Sex Lives of Serious Journalists: He’s a Feminist, She’s a Real Man

Back on an otherwise quiet day in the otherwise quiet 1990's, Candace Bushnell's Sex and the City column debuted in The New York Observer. Here, a column from June 24, 1996, in which readers first met James and Winnie Dieke. Ms. Bushnell's next novel, Lipstick Jungle, will be published by Hyperion in September.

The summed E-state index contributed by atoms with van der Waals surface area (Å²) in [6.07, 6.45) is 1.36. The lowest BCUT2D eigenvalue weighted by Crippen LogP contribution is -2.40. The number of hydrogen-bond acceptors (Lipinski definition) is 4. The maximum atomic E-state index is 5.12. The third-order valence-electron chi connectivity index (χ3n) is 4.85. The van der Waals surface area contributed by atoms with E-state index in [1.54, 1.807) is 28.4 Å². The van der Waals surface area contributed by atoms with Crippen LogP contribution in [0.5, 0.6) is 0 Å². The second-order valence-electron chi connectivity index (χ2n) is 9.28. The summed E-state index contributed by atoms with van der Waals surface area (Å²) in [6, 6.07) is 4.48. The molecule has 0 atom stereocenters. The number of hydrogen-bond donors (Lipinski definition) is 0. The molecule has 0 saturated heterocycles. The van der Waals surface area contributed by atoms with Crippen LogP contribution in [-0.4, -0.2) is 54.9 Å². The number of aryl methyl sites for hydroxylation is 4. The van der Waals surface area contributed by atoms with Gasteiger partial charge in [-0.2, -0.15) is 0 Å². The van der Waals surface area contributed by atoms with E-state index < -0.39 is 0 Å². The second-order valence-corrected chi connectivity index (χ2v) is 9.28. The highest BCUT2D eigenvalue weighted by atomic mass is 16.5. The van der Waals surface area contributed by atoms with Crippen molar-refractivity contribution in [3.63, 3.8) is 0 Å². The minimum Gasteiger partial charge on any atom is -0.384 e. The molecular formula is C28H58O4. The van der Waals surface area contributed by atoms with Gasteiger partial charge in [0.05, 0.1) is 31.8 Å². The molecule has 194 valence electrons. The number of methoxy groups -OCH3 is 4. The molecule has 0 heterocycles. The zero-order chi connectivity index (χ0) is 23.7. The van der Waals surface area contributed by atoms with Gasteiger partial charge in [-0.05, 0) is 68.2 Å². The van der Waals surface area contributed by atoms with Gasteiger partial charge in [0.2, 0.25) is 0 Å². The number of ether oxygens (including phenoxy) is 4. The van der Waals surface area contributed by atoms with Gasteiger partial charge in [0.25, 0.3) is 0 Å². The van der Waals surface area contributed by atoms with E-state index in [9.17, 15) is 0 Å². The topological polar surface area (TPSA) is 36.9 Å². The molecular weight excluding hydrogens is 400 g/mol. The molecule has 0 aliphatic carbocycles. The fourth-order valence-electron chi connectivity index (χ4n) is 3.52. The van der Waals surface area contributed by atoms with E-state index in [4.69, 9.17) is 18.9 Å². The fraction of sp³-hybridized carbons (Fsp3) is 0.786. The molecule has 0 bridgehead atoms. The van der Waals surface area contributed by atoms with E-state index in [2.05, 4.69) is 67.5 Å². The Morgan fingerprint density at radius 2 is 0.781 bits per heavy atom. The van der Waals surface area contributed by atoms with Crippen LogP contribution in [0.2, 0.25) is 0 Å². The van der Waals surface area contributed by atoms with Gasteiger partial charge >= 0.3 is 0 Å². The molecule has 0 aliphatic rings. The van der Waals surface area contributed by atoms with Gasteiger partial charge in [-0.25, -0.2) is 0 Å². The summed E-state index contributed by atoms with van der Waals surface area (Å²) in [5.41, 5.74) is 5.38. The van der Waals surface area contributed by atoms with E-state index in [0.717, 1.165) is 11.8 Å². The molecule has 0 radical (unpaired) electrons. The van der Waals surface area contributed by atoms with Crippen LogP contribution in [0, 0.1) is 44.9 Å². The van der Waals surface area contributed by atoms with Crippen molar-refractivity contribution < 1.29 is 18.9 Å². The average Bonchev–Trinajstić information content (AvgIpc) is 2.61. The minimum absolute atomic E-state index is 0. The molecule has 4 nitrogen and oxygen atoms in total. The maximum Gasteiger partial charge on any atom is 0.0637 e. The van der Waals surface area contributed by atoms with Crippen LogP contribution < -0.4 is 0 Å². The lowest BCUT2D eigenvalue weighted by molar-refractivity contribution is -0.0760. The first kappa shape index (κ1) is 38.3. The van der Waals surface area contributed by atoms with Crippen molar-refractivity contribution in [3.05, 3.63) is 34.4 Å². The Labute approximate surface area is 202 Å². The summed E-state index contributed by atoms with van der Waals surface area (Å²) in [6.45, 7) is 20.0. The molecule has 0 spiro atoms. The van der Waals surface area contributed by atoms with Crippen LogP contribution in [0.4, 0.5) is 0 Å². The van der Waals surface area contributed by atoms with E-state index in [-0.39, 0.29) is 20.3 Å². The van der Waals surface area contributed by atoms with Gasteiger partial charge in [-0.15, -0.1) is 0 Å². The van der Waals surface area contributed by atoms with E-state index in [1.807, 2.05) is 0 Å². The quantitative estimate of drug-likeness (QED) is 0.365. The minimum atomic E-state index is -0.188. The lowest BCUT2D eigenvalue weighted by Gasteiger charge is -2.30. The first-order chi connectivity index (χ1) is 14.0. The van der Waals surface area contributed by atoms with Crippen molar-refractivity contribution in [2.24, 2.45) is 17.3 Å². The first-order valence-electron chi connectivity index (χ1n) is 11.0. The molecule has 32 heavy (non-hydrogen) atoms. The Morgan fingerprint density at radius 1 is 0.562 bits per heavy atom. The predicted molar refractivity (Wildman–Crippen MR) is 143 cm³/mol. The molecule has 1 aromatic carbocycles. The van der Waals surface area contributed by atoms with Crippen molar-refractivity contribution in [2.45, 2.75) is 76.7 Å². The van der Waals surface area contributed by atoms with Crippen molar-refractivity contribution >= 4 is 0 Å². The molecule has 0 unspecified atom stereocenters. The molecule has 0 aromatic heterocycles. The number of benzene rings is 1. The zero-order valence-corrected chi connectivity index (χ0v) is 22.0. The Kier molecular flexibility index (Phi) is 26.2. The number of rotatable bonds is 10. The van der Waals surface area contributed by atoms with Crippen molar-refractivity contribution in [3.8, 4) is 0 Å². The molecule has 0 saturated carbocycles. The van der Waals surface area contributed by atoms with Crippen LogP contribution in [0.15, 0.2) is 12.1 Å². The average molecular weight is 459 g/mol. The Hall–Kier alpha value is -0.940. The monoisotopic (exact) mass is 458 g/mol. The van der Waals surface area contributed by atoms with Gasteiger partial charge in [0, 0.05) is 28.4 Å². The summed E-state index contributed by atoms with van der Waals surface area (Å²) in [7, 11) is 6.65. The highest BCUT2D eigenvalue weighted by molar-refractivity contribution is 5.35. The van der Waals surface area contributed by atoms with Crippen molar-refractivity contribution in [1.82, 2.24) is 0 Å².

This is a story about two people with jobs. Two people with very important jobs. Two very important people, with two very important jobs, who are married to each other and have exactly one child. Meet James and Winnie Dieke ("it's pronounced 'deek,' not 'dyke'") The perfect couple. They live in a five-room apartment on the Upper West Side. They graduated from Ivy League colleges (he, Harvard; she, Smith). Winnie is 37, and James is 42–the perfect age difference, they like to say. They've been married nearly 10 years. Their lives revolve around their work and their child. They love to work. Their work keeps them busy. Their work separates them from other people. Their work, in their minds, makes them superior to other people. They are journalists. Serious journalists. Winnie writes a politics-and-style column ("Is that an oxymoron?" James asked her) for a major newsmagazine. James is a well-known and highly respected journalist–he writes worthy 5,000-to-10,000-word pieces for publications like The New York Times Magazine, The New Republic and The New Yorker. James and Winnie agree on just about everything. They have definite opinions. "There's something wrong with people who don't have informed opinions about things," Winnie said to James, when they met for the first time, at a party in an apartment on the Upper West Side. Everyone at the party was "in publishing" and under 35. Most of the women (like Winnie) were working at women's magazines (something Winnie never talks about now). James had just won an American Society of Magazine Editors award for a story on fly-fishing. Everyone knew who he was. He was tall and skinny, with floppy, curly brown hair. (He's still tall and skinny, but he's lost most of his hair.) There were women all around him. Here are a few of the things Winnie and James agree on: They hate anyone who isn't like them. They hate anyone who is wealthy and gets press. They hate trendy people and things (but James just bought a pair of Dakota Smith sunglasses, and they drive a BMW). They hate anyone who has appeared on TV, with the exception of Michael Kinsley and Ted Koppel (everyone else is a "lightweight"). They hate people who do drugs. They hate people who drink too much (unless it's one of their friends, and even then they complain about the person often). They hate the Hamptons (but take a house there, anyway, in Sag Harbor). They believe in the poor. (They do not know anyone who is poor, except their Jamaican nanny, who is not exactly poor.) They believe in black writers. (They know two, and Winnie is working on becoming friends with a third–whom she met at a convention.) They hate music. They think fashion is silly (but secretly identify with the people in Dewar's ads). They believe in women writers (as long as the women do not become too successful or get too much attention or write about things the Diekes do not approve of, like sex–unless it's lesbian sex). James says he is a feminist, but always puts down women who are not like Winnie (including her sister). They put down women who do not have children. Who are not married. Winnie gets sick at the sight of a woman she considers a slut, a gold digger, a whore. The Diekes don't know people who go to clubs or who stay out late, or who have sex (except Winnie's sister). People who stay up late cannot, by their definition, be "serious." It takes the Diekes all day (and often well into the evening) to get their work done. Then, they are so exhausted, they can only go home and eat dinner (prepared by the Jamaican nanny) and go to sleep. (Winnie has to get up at 6 to be with her child and go running, which is becoming a real chore, ever since their son outgrew the baby jogger.) At home, they are cozy and superior, and sometimes, when they're not working, they sit around in fuzzy flannel pajamas with their son, who is 4. Winnie and the boy wear slippers in the shape of stuffed animals, and Winnie makes their slippered, stuffed animal feet talk to each other. The child is a sweet and happy and beautiful child who never complains. "But he's a real boy," Winnie always says to her friends. It always shocks Winnie when she says this, it makes her a little afraid, because she does not like to admit that men and women are different. (If men and women are different, where does it leave her?) Winnie believes (no, knows) that she is smarter than James (even though she's not sure that he will ever admit it), and as good a journalist as he is, and as good a writer. She often thinks that she is actually better than he (in every way, not just journalism), but he (being a man) has gotten more breaks. James' style of writing and her style of writing (which she picked up from James, who picked it up from other writers of his tall, gaunt, khakis-and-button-down ilk) was not hard to figure out how to do, once she understood the motivation. Ditto for their conversational style: pseudo-intellectual and desperately clever at the same time: clintellectual. ( Tell me I'm smart–or I'll wound you.) Winnie is deeply bitter and James is deeply bitter, but they never talk about it. 'Our Salon' James is scared about his work. Every time he finishes a piece, he's scared he won't get another one. When he gets another assignment (he always does, but it doesn't make any difference), he's scared he won't make the deadline. When he makes the deadline, he's scared his editor (or editors–there are always faceless editors lurking around in dark little offices at magazines) won't like the piece. When they like the piece, he's scared that it won't get published. When it does get published, he's scared that no one will read it or talk about it. If people do talk about it (and they don't always, do they?–in which case he's scared that he's not a great journalist), he's scared he won't be able to pull it off again. But most of all, James is scared of his wife. Winnie. She doesn't seem to be scared of anything–and that scares him. When Winnie should be scared–when she has an impossible deadline, or can't get people to cooperate on interviews, or doesn't think she's getting the assignment she want–she gets angry instead of scared. She calls people and screams. She faxes, she e-mails. She marches into her editors' offices and has "hissy fits" (his term, and he'd never tell her he uses it). "I hope you're not implying that my work isn't good enough," she says to editors. "Because I've already done a kazillion [that's one of her favorite words, kazillion] stories for you and they were good enough. So if suddenly you don't want to give me the assignment …. " She lets her voice trail off. She never says the word: "sexism." But it hangs in the air, like a glass ornament, threatening to break and draw blood. Everyone is just a tiny bit scared of Winnie, and James is scared that one of these days she won't get the assignment, or she'll get fired. But she always does get the assignment. At the potluck suppers ("our salon," they call it) they host every other Tuesday night (they invite other serious journalists like themselves, and discuss the political implications of everything from the V-chip to rent hikes, to what's happened to the journalists who were fired from New York Newsday, to the scandal of 60 Minutes pulling its planned segment on the Clinton Whitewater book), Winnie will discuss whatever story she is working on. Everyone will be sitting with Limoges plates on their laps, and they will be eating iceberg lettuce with fat-free salad dressing and skinless chicken breasts, and maybe some rice, and then there's fat-free frozen yogurt for dessert, and Winnie will say, "I want to know what everyone thinks about the new NBC 24-hour news channel. I'm doing my column on it this week." When she started doing this, a few years ago, James thought it was cute. But now he gets annoyed. (He never shows it.) Why is she always asking everyone else what they think? Doesn't she have her own thoughts? And he looks around the room to see if any of the other men (husbands) are sharing the same sentiment. He can't tell. He can never tell. Maybe if people got drunk–but they only drink little, wee glasses of wine. No one they know drinks hard alcohol anymore. James often wants to ask these other husbands what they think of their wives. Are they scared of them, too? Do they hate them? Do they ever have fantasies of pushing their wives down on the bed and ripping off their underpants and …. (James sort of tried something like that with Winnie, but she slapped him and wouldn't talk to him for three days afterward.) Mostly, he wants to know: Are other men scared of Winnie? Sometimes, James thinks Winnie is scared that he's going to leave her. But she never says she's scared. Instead, she says something like, "We've been married for 10 years and have a child. I'd get half of everything if we ever got divorced and it'd be awfully hard for you to live on half of what we own and only your income, minus child support." There are times when James doesn't feel like the man in the relationship. But then he asks himself what Winnie would say if he told her that. She'd say, "What does it mean to 'feel like a man,' anyway? What does 'a man' feel like?" And since he never can answer those questions, he has to agree with Winnie. On their second date, Winnie told James that, in the 70's, she smoked marijuana (age 14), let boys feel her up and down (16), lost her virginity (17) to a neighborhood boy (18–very good-looking). They did it in the basement of his parents' house, where he had a cot set up. After, he drove her home, and she can still remember him singing along to the radio (R.E.O. Speedwagon), oblivious to her wounded, yearning presence. He wasn't impressed that she was going to Smith in the fall, and he didn't care that she was No. 3 in her high-school class (tolerable only because the two students above her were boys). That night, she learned that achievement and intelligence were not a guarantee against being treated badly, and vowed never to be in that situation again. Winnie's birthday is coming, and James is scared. And excited. Because of Winnie's sister. 'Evil' Winnie has a sister and a brother. Everybody loves Winnie's brother. He graduated from UCLA film school, just finished a serious documentary about rice farmers in China. Everybody "worries" about Winnie's sister. Evie ("Evil," Winnie calls her sometimes) is two years younger than Winnie. Eight summers ago, Evie had to go to Hazeldon. Since then, she's changed her mind every six months about what she wants to do: Actress. Landscape architect. Singer. Real-estate agent. Novelist. Movie director. Painter. Now she wants to be a journalist. Like Winnie. Recently, Evie showed up at a very important, very serious party for a journalist who had just written a serious book about a right-wing politician. Evie's blouse was unbuttoned too low and she was showing off her breasts. (She used to be fairly flat-chested, like Winnie, but a couple of years ago, her breasts mysteriously grew and Winnie thinks she had breast implants.) Evie walked up to the important journalist and locked him in a conversation. The women were fuming, but they couldn't "take care of" Evie the way they normally would have because she was Winnie's sister. The next day, Winnie got a call from a female colleague who said Evie had gone to the important journalist's hotel room. "Winnie, I just want you to know that I'm not going to judge you by your sister's behavior," she said. Then Evie herself called. "I think I'm going to get an assignment from The New York Times," she said. "Stay the fuck out of my life," Winnie screamed at her. "You're ruining everything." Then she added, "Why don't you get a job at a fashion magazine if you want to be a journalist so much?" "Oh, no," Evie said. She swallowed loudly. She was drinking a Diet Coke. She drank eight Diet Cokes a day. (Just another thing to be addicted to, Winnie thought.) Evie always acts as though her behavior is that of a normal, decent person. (She is in denial, James and Winnie think.) "I'm going to change my life," Evie said, "I'm going to be successful. Respected. Maybe even powerful. Just like my big sis." A Treat for James Evie is a mess. Sometimes James wonders if he should have married her instead. Every year, James asks her to help him pick out Winnie's birthday present. At first, he did it "as a treat for Evie." (It was good for Evie to spend time around a man who wasn't a user, an asshole or a scumbag–and Winnie agreed.) But then he realized that she was attracted to him. He calls her up. "Evie," he says. "Hey, Bro," Evie says. "Did you hear I met … ," she says, naming the important journalist. "And I might get my first assignment. With The New York Times. Pretty great, huh?" Evie is always so chipper, James thinks. "It's Winnie's birthday," James says (staying in control by getting right to the point). "I know," she says. "Any suggestions?" He asks. "I think I want to get her something from Barneys. Jewelry." "No, Jimmy," Evie says. She's the only person who has ever called him Jimmy. "You can't afford jewelry worth giving anyone." This is why everyone hates you, he thinks. But he says, "So what then?" "Shoes," she says. "Winnie needs a great pair of high-heeled sexy shoes. I'll help you." High-heeled sexy shoes are the absolute last thing that Winnie would want. "O.K.," he says. He agrees to meet Evie in the shoe department at Bloomingdale's. He hangs up the phone and feels scared. Then he realizes he has a hard-on.